FIFA president Gianni Infantino has refused to rule out postponing international football matches in response to the escalating global threat of the coronavirus.
This weekend’s matches in the leading two divisions in Switzerland, where football’s global governing body FIFA has its headquarters, were postponed on Friday after the government banned all events involving more than a thousand people.
Meanwhile five Serie A games in Italy will be played behind closed doors, with leagues in Japan and South Korea postponed earlier this week.
“The health of persons is much more important than any football game,” said Infantino as he arrived in Belfast on Friday for this weekend’s annual general meeting of the rule-making International Football Association Board.
“That’s why we have to look at the situation and hope that it (the coronavirus) will decrease rather than increase. At the moment it looks like it is still increasing.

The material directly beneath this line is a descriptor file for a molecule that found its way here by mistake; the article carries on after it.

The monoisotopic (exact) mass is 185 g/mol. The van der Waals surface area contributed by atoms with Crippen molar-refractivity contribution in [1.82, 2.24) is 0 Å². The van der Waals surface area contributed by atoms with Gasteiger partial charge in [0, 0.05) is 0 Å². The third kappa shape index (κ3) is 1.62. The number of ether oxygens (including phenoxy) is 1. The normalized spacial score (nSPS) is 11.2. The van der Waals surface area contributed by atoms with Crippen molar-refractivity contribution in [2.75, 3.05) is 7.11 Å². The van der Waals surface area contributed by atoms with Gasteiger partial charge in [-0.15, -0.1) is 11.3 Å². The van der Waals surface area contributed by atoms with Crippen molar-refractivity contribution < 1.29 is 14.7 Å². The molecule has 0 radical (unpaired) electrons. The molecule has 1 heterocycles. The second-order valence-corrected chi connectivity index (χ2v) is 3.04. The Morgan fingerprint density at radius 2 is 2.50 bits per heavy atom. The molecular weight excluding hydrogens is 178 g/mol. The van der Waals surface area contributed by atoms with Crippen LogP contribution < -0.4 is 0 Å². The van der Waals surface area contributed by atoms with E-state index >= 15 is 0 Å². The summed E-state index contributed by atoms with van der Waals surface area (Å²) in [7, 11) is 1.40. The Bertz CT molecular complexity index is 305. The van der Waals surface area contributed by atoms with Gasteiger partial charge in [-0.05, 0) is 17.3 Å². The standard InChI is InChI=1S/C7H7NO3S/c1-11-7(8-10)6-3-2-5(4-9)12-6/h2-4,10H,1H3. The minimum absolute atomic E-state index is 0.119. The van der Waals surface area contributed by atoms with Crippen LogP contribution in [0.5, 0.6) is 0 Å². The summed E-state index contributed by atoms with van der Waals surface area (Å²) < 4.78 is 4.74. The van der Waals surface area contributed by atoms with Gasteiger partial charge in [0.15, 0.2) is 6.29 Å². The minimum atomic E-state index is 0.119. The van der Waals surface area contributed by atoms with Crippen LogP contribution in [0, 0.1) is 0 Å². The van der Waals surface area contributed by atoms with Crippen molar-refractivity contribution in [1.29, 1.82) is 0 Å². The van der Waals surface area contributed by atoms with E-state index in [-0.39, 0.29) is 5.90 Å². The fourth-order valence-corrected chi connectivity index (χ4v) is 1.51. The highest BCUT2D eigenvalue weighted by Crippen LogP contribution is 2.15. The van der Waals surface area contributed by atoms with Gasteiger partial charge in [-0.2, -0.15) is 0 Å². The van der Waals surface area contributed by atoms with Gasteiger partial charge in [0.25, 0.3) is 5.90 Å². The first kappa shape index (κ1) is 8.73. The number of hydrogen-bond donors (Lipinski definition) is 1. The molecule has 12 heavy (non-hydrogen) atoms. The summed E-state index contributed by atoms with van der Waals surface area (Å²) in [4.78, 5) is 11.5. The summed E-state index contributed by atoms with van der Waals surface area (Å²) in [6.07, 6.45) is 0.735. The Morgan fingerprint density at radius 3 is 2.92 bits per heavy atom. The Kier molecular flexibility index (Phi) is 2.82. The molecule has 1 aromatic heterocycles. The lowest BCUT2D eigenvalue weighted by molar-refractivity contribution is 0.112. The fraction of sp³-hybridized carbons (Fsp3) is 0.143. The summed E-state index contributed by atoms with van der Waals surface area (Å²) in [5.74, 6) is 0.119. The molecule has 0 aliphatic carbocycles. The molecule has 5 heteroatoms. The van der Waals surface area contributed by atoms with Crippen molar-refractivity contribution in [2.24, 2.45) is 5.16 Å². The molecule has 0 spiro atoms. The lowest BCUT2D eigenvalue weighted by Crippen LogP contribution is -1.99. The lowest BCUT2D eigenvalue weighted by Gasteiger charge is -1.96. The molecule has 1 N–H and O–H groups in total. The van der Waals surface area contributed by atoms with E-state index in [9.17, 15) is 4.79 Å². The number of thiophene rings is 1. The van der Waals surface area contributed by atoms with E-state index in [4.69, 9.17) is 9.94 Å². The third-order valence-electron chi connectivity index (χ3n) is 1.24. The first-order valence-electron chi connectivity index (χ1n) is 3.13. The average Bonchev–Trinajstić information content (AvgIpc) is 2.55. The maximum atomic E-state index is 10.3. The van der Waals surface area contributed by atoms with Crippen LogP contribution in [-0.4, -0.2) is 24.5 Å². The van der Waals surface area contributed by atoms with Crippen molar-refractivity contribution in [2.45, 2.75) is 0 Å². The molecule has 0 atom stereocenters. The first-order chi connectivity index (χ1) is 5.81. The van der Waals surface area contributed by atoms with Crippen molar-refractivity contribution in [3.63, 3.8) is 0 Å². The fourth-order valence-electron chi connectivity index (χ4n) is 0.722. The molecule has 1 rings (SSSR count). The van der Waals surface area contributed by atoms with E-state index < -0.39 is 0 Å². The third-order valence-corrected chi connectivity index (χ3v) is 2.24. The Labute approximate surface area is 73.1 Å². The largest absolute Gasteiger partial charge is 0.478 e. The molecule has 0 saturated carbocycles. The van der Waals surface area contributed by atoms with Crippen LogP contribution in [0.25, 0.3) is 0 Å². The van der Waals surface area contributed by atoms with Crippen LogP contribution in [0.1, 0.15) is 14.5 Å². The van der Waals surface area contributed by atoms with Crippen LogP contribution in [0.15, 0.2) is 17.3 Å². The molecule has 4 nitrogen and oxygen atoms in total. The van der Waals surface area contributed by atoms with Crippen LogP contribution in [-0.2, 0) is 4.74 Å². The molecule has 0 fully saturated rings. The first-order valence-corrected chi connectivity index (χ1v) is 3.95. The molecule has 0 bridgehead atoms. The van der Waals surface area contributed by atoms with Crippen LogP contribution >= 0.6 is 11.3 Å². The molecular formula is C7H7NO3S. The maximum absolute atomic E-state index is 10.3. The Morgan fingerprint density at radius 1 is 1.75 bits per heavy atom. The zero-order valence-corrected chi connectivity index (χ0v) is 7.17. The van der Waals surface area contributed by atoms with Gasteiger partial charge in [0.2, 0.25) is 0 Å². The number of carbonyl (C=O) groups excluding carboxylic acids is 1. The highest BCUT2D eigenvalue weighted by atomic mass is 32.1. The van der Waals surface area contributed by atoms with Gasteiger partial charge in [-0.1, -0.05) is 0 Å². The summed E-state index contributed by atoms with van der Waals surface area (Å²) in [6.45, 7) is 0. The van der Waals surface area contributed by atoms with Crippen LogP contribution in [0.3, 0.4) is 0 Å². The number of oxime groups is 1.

“If games have to be postponed or played without spectators until it is over, then we have to go through that.”
And while hopeful that next month’s international friendlies will go ahead, Infantino added: “I wouldn’t exclude anything at this moment. I hope we will never have to get into this direction. I think it will be difficult in any case to make a global ban because the situation is really different.”
Infantino was sceptical about the prospect of a large number of matches being played behind closed doors.
“Every competition organiser has to decide what is best for him,” he said. “In the short term it can be a solution in order to move on but you cannot imagine a few months of a competition with several matches played behind closed doors.”
The new coronavirus has caused fixture delays across sport, with Ireland’s Six Nations rugby union international at home to Italy, scheduled for March 7, postponed and no new date confirmed.
In Asia, the Chinese Formula One Grand Prix in Shanghai, due to take place on April 19, has been postponed because of the virus while athletics’ World Indoor Championships, scheduled to take place in the Chinese city of Nanjing next month, have been held over until 2021.
The outbreak could yet threaten the continent-wide Euro 2020 football championships starting in June and the Tokyo Olympics, due to get underway in July.